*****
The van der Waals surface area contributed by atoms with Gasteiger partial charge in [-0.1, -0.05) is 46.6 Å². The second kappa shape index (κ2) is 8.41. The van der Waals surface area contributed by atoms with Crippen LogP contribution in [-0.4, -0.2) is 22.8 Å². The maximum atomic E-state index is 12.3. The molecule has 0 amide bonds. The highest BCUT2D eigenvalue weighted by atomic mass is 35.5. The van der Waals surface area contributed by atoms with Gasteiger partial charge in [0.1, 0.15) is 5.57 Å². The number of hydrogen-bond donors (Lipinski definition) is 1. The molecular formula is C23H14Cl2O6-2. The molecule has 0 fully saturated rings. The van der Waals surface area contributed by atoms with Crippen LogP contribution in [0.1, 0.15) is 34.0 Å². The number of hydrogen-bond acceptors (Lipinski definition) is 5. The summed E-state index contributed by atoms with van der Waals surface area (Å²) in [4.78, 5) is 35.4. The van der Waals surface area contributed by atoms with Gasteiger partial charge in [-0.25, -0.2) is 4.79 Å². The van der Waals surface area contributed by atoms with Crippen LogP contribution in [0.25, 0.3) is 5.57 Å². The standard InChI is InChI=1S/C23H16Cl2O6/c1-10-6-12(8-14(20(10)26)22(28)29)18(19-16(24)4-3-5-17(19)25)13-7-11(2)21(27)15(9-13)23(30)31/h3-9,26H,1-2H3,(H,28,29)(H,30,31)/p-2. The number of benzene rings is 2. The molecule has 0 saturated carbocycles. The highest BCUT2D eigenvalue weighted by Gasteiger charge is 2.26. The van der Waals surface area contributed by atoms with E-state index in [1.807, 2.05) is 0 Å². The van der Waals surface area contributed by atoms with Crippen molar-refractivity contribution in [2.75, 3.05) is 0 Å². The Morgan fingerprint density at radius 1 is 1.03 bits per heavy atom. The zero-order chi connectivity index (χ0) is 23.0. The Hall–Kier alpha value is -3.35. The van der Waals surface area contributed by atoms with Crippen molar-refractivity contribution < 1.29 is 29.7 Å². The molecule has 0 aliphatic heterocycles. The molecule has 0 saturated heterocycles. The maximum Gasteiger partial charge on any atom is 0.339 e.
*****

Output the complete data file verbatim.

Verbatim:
The van der Waals surface area contributed by atoms with Gasteiger partial charge in [-0.1, -0.05) is 46.6 Å². The second kappa shape index (κ2) is 8.41. The van der Waals surface area contributed by atoms with Crippen LogP contribution in [-0.4, -0.2) is 22.8 Å². The maximum atomic E-state index is 12.3. The molecule has 0 amide bonds. The highest BCUT2D eigenvalue weighted by atomic mass is 35.5. The van der Waals surface area contributed by atoms with Gasteiger partial charge in [0.1, 0.15) is 5.57 Å². The number of hydrogen-bond donors (Lipinski definition) is 1. The molecular formula is C23H14Cl2O6-2. The molecule has 0 fully saturated rings. The van der Waals surface area contributed by atoms with Crippen LogP contribution in [0.1, 0.15) is 34.0 Å². The number of hydrogen-bond acceptors (Lipinski definition) is 5. The summed E-state index contributed by atoms with van der Waals surface area (Å²) in [4.78, 5) is 35.4. The van der Waals surface area contributed by atoms with Gasteiger partial charge in [-0.25, -0.2) is 4.79 Å². The van der Waals surface area contributed by atoms with Crippen LogP contribution in [0.25, 0.3) is 5.57 Å². The standard InChI is InChI=1S/C23H16Cl2O6/c1-10-6-12(8-14(20(10)26)22(28)29)18(19-16(24)4-3-5-17(19)25)13-7-11(2)21(27)15(9-13)23(30)31/h3-9,26H,1-2H3,(H,28,29)(H,30,31)/p-2. The number of benzene rings is 2. The molecule has 0 saturated carbocycles. The highest BCUT2D eigenvalue weighted by Gasteiger charge is 2.26. The van der Waals surface area contributed by atoms with E-state index in [1.807, 2.05) is 0 Å². The van der Waals surface area contributed by atoms with Crippen molar-refractivity contribution in [2.75, 3.05) is 0 Å². The Morgan fingerprint density at radius 1 is 1.03 bits per heavy atom. The zero-order chi connectivity index (χ0) is 23.0. The Hall–Kier alpha value is -3.35. The van der Waals surface area contributed by atoms with Crippen molar-refractivity contribution < 1.29 is 29.7 Å². The molecule has 0 aliphatic heterocycles. The molecule has 0 saturated heterocycles. The maximum Gasteiger partial charge on any atom is 0.339 e.